[Haskell] Newbie: what are the advantages of Haskell?
Robert Daniel Emerson
Robert.Emerson at net-tribe.com
Sat Apr 28 07:46:36 EDT 2007
I am also a newbie to Haskell, but I also must confess having a sort of
religious conversion. I also admit that the learning curve for Haskell, and
in particular associated theory is steep, and I am only on the fist rung of
the ladder. Some of what I say here has been echoed by others in answer to
your query on the utility of Haskell.
I think most would agree that a language, be it natural or artificial,
constrains or enhances they way you think, and perhaps even what you can
think, and what you can create. Historically many technical problems remained
intractable until the invention of the right language, the language of
classical algebra, or the differential calculus I think are good common
examples. Who would argue that Italian is a great language for operas?
I find even at the elementary level, many common algorithms seem to me
naturally obvious when expressed in Haskell. Other have also pointed out that
the category theory constructs that allow Haskell to remain a purely
functional language, allow you to bring in 'the heavy guns' of standard
mathematical reasoning. With out discussing what proof is really all about,
it very powerful if that concept can be imported into the art of programming.
I also think that the relationship between parallel computing and functional
languages will become very important in to following decades as we hit
Now for my real truth, it is just down right great fun, hacking at its best.
If asked for a one line description on what Haskell is I would say that it is
'Lisp on steroids'. Paul Graham has plenty to say about the utility and
elegance of Lisp, I would like to know what he thinks of Haskell. I am going
to paraphrase Graham: 'If a lot of really smart people are using something,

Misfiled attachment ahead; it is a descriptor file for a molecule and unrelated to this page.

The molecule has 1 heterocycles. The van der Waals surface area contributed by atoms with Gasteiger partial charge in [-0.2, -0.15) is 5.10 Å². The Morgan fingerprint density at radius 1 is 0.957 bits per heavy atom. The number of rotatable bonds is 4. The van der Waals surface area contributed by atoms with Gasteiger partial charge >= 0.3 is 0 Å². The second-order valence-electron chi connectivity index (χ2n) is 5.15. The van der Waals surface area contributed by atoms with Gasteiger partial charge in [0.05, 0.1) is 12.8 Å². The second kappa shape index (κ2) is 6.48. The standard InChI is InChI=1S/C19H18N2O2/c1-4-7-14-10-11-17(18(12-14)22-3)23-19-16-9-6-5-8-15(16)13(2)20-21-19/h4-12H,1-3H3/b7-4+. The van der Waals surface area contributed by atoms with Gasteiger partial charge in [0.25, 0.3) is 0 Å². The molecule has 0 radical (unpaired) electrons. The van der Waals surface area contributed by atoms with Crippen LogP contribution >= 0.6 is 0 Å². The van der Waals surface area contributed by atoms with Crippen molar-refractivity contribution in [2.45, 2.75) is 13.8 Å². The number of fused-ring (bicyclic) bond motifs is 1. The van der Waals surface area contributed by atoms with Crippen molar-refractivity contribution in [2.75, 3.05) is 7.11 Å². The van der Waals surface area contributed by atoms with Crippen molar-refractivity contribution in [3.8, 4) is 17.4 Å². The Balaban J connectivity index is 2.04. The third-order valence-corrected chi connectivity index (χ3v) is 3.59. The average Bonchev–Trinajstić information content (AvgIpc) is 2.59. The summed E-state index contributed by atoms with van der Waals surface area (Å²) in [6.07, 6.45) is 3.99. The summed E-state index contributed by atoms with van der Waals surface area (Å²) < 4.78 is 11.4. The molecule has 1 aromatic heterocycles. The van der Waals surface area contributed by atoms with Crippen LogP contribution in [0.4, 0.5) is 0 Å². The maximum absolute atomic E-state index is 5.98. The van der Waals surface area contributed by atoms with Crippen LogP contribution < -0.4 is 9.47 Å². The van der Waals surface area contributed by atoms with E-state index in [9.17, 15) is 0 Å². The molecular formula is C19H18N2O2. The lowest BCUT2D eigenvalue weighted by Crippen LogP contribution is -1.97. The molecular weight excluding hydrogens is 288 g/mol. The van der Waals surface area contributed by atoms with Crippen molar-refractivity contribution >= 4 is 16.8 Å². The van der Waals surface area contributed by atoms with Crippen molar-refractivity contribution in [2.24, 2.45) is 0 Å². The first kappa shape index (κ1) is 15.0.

and you can't see why, maybe its worth your time to see if you can see what
they see'. Just to give you an idea of where I am coming from I started out
putting food on the table in the 70's writing PDP 11 assembler programmes.
Suppose you don't even use Haskell in a project directly, maybe you develop
your programme 'conceptually' in Haskell, and write it in whatever makes
practical sense in your environment and market. You may end up with an
artfully designed set of code, that is easier to maintain, with clear
In assaulting the learning curve I have found that I am building up a
collection of texts, papers, blog postings, etc. If I don't understand one
source, maybe another will give me some insight. I will just mention one of
the many reference that I have found useful: 'Functional Programming -
Practice and Theory' By Bruce J. MacLennan (ISBN 0-201-13744-5). Oh, and of
course the classic, 'Structure and Interpretation of Computer Programs' by
Ableson and Sussman. Neither is an 'Hakell' book, but I have found them
hyper-useful for practical foundational material.
I would be interested to know what materials you are using to learn Haskell,
and am glad to see that I am not the only 'newbie' :-)
P.S. I didn't even mention Domain Specific Embedded Languages! Big time
On Friday 27 April 2007 01:02, phiroc at free.fr wrote:
> If this is interesting then please enlighten a poor, ignorant PERL hacker.
> Quoting Johannes Waldmann <waldmann at imn.htwk-leipzig.de>:
> > phiroc at free.fr wrote:
> > > [...] semi-functional programming languages such as Perl [...]
> > now this is an interesting view ...
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